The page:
Different Deal Types

There are probably infinite ways to structure a property deal; there are very few rules, and you can be as creative as you like, provided you operate within the constraints of any lending criteria if you use mortgage finance. So, there is no way we could not possibly list and define all the various options, but we have chosen to highlight a few of them here to show you the options and pros and cons of each.

No Money Down

This is the most common type of deal sought by Property Investors who are new to the market or want to invest as little capital as possible. Considering this option carefully, it soon becomes a very unappetizing property investment method. Upfront, it appears that you will get something for nothing, as we all know this is a scarce thing in life, even more so in business.

For a start, the name of this type of deal is a bit of a misnomer as it infers that you can own property by not putting any money into the contract; if this were true, then everyone would be out getting a property for nothing. There will normally be some deposit to be paid to secure your interest in your chosen plot. There will eventually be conveyancing fees to pay and possibly some other incidental costs. But even if you manage to get the rights to buy a field without parting with a penny, it may have considerably changed in value by the time your property is built and ready to complete. This can be good, but often is just the opposite.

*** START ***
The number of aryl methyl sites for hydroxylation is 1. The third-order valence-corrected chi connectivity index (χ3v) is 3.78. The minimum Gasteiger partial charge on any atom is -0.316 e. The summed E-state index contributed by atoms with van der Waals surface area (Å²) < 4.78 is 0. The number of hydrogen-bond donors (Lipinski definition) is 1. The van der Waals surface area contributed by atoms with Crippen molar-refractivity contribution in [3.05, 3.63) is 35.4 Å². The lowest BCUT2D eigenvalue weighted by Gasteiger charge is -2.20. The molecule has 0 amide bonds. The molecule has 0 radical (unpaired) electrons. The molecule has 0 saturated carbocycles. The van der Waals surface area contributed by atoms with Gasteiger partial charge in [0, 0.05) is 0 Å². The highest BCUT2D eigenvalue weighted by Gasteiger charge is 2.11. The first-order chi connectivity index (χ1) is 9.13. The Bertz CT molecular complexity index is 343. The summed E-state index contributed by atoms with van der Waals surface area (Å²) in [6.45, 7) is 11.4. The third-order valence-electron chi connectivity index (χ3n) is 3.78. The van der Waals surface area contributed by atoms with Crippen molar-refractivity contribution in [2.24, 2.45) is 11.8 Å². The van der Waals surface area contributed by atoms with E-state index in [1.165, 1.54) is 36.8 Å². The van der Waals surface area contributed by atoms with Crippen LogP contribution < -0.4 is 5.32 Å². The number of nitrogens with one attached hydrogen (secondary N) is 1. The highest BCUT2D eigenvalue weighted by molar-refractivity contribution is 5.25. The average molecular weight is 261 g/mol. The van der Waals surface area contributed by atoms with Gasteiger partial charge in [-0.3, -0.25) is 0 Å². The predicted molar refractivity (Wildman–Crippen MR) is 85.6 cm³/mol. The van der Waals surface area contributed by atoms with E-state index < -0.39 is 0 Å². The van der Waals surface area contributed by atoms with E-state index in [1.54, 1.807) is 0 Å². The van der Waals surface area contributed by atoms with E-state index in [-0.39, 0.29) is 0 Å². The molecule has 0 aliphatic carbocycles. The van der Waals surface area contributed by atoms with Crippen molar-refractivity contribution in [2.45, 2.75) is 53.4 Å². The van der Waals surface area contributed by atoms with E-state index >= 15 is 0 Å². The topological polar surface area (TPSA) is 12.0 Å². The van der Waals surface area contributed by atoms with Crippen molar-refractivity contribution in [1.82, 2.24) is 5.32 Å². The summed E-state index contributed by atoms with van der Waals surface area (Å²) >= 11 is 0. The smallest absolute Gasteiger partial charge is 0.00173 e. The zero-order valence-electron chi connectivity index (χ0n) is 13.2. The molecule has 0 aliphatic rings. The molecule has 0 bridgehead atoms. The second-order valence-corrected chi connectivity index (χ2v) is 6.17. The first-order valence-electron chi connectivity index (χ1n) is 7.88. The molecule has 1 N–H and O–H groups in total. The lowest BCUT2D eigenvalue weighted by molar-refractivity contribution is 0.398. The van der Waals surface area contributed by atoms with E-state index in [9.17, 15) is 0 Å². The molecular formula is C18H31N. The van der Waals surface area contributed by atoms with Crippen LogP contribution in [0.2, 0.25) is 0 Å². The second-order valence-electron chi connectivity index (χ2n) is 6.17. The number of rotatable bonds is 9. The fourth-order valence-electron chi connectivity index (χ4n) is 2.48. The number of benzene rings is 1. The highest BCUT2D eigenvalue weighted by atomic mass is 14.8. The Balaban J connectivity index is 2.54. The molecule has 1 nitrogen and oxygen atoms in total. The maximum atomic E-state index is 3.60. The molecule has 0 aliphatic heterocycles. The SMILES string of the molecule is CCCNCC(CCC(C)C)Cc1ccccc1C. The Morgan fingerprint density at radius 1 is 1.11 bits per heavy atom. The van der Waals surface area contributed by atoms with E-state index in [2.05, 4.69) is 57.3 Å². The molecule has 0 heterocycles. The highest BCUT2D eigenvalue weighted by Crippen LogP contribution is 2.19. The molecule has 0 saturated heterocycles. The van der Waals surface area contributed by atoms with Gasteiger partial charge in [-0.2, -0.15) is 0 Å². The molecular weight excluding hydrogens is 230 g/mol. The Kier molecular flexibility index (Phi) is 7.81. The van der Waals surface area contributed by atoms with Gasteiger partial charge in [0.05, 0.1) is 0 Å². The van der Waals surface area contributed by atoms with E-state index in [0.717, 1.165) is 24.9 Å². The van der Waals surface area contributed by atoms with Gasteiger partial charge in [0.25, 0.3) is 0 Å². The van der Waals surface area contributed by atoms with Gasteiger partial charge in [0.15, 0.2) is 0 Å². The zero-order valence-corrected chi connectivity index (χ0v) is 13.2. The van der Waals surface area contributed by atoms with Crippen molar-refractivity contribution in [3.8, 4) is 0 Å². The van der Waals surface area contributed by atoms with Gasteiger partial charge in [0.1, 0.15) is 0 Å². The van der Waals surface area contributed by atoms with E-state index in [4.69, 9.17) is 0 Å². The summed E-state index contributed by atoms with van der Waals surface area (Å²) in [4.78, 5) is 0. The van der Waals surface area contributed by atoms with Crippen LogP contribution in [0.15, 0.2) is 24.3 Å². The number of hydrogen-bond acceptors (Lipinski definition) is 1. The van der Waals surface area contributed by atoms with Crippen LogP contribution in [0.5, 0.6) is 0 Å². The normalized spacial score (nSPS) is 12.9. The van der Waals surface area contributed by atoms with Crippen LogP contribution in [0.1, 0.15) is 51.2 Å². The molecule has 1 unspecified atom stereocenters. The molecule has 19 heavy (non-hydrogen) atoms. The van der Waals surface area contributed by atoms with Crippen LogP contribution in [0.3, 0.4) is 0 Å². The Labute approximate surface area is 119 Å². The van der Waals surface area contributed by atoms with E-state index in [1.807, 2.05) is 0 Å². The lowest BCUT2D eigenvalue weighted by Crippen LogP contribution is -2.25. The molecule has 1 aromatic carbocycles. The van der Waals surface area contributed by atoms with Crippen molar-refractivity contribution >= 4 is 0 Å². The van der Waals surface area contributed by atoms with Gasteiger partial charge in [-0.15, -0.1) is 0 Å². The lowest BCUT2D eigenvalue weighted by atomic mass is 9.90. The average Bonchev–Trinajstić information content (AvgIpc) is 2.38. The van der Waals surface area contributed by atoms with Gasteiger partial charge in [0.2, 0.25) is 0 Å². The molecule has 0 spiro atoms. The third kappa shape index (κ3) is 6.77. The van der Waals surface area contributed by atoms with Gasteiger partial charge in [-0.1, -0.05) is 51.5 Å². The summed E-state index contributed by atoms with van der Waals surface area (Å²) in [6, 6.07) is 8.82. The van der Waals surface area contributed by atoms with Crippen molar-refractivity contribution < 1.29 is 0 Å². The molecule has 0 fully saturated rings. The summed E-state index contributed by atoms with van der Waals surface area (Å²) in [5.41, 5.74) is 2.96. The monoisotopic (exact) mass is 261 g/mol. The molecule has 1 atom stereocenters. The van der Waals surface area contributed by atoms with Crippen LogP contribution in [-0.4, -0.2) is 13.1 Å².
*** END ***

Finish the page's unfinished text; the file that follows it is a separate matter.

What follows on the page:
When new developments are pre-valued (valued before they are built), the developer often has little more intention than to sell the bulk of the properties to Investors and will push to obtain a high valuation to make their supposed discounts appear very attractive. But when the properties are finished, the market can suddenly turn your investment into a nightmare. This is because the standard Let mortgage is based on a ratio of 130%, as explained above, resulting in the Lender offering you a much smaller mortgage than you were expecting. The result is that you are contracted to buy something you don’t have the money for. At this time, you only have a few choices :

Option 1: Try finding the deposit money plus any additional funds needed to complete the purchase; this often means taking out a loan from somewhere or borrowing money to cover the purchase and then finding you have to make mortgage payments on something that will not let out either. This can lead to a downward spiral in finances.
Option 2: Accept that you must pay the deposit but cannot afford the balance to complete and, therefore, lose the property and your stake.
Option 3: Find someone to buy you out of your contract. Even if your warranty is transferable, this is like blood to sharks; once someone knows your back is to the wall, they will tie you down to an absolute minimum, and you may still walk away from the deal a few pounds poorer.
Option 4: You might be lucky, given the short notice period to complete, to find an onward buyer who will back-to-back the deal, but this is unlikely and quite rare.
This type of deal has a few variations, but the basic concept is to arrange a purchase and subsequent sale of a property so that the inbound purchase and the outbound sale are completed on the same day. The idea is to make a profit from buying low and selling high.